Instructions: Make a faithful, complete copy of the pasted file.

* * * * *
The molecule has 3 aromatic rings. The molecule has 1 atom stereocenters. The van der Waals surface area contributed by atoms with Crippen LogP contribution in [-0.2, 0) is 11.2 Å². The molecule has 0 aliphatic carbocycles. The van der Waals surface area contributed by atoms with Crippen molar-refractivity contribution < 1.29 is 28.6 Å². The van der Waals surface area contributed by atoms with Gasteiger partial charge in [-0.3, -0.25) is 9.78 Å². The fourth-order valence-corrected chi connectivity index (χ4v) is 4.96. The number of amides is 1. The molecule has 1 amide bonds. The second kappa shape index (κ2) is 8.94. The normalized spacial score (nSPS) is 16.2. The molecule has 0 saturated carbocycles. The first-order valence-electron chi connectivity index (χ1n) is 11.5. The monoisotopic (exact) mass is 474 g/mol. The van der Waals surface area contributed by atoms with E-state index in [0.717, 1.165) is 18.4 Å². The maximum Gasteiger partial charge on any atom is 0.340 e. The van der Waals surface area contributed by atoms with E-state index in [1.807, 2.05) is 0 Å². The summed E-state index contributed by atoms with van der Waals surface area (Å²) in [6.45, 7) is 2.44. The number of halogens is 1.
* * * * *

The molecule has 3 aromatic rings. The molecule has 1 atom stereocenters. The van der Waals surface area contributed by atoms with Crippen LogP contribution in [-0.2, 0) is 11.2 Å². The molecule has 0 aliphatic carbocycles. The van der Waals surface area contributed by atoms with Crippen molar-refractivity contribution < 1.29 is 28.6 Å². The van der Waals surface area contributed by atoms with Gasteiger partial charge in [-0.3, -0.25) is 9.78 Å². The fourth-order valence-corrected chi connectivity index (χ4v) is 4.96. The number of amides is 1. The molecule has 1 amide bonds. The second kappa shape index (κ2) is 8.94. The normalized spacial score (nSPS) is 16.2. The molecule has 0 saturated carbocycles. The first-order valence-electron chi connectivity index (χ1n) is 11.5. The monoisotopic (exact) mass is 474 g/mol. The van der Waals surface area contributed by atoms with E-state index in [0.717, 1.165) is 18.4 Å². The maximum Gasteiger partial charge on any atom is 0.340 e. The van der Waals surface area contributed by atoms with E-state index in [1.807, 2.05) is 0 Å². The summed E-state index contributed by atoms with van der Waals surface area (Å²) in [6.45, 7) is 2.44. The number of halogens is 1.